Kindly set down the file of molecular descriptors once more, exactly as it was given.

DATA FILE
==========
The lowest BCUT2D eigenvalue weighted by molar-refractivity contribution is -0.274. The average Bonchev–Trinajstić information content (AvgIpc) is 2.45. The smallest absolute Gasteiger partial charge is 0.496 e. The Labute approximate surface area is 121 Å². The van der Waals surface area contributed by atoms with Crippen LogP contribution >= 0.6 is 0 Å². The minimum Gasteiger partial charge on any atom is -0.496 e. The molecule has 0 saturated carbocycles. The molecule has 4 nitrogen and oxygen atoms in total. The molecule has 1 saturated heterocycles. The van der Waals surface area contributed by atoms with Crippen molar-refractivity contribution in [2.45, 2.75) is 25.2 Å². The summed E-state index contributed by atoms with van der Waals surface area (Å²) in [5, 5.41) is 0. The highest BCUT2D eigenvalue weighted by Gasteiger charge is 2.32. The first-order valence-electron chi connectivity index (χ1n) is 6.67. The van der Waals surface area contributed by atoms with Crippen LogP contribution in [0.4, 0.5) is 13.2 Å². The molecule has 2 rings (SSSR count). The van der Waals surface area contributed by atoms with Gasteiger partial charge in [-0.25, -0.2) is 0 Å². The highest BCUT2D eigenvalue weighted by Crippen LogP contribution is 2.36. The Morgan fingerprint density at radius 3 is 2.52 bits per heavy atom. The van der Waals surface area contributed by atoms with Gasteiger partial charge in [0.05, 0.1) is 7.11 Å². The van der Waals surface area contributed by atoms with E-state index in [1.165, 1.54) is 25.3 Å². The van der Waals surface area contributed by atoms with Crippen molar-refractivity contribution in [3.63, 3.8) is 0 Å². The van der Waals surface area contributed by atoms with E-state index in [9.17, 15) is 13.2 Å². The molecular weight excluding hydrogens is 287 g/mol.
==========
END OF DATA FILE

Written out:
The lowest BCUT2D eigenvalue weighted by molar-refractivity contribution is -0.274. The average Bonchev–Trinajstić information content (AvgIpc) is 2.45. The smallest absolute Gasteiger partial charge is 0.496 e. The Labute approximate surface area is 121 Å². The van der Waals surface area contributed by atoms with Crippen LogP contribution >= 0.6 is 0 Å². The minimum Gasteiger partial charge on any atom is -0.496 e. The molecule has 0 saturated carbocycles. The molecule has 4 nitrogen and oxygen atoms in total. The molecule has 1 saturated heterocycles. The van der Waals surface area contributed by atoms with Crippen molar-refractivity contribution in [2.45, 2.75) is 25.2 Å². The summed E-state index contributed by atoms with van der Waals surface area (Å²) in [5, 5.41) is 0. The highest BCUT2D eigenvalue weighted by Gasteiger charge is 2.32. The first-order valence-electron chi connectivity index (χ1n) is 6.67. The van der Waals surface area contributed by atoms with Crippen LogP contribution in [0.4, 0.5) is 13.2 Å². The molecule has 2 rings (SSSR count). The van der Waals surface area contributed by atoms with Gasteiger partial charge in [-0.25, -0.2) is 0 Å². The highest BCUT2D eigenvalue weighted by Crippen LogP contribution is 2.36. The Morgan fingerprint density at radius 3 is 2.52 bits per heavy atom. The van der Waals surface area contributed by atoms with Gasteiger partial charge in [0.05, 0.1) is 7.11 Å². The van der Waals surface area contributed by atoms with E-state index in [1.165, 1.54) is 25.3 Å². The van der Waals surface area contributed by atoms with Crippen molar-refractivity contribution in [3.63, 3.8) is 0 Å². The van der Waals surface area contributed by atoms with E-state index in [9.17, 15) is 13.2 Å². The molecular weight excluding hydrogens is 287 g/mol.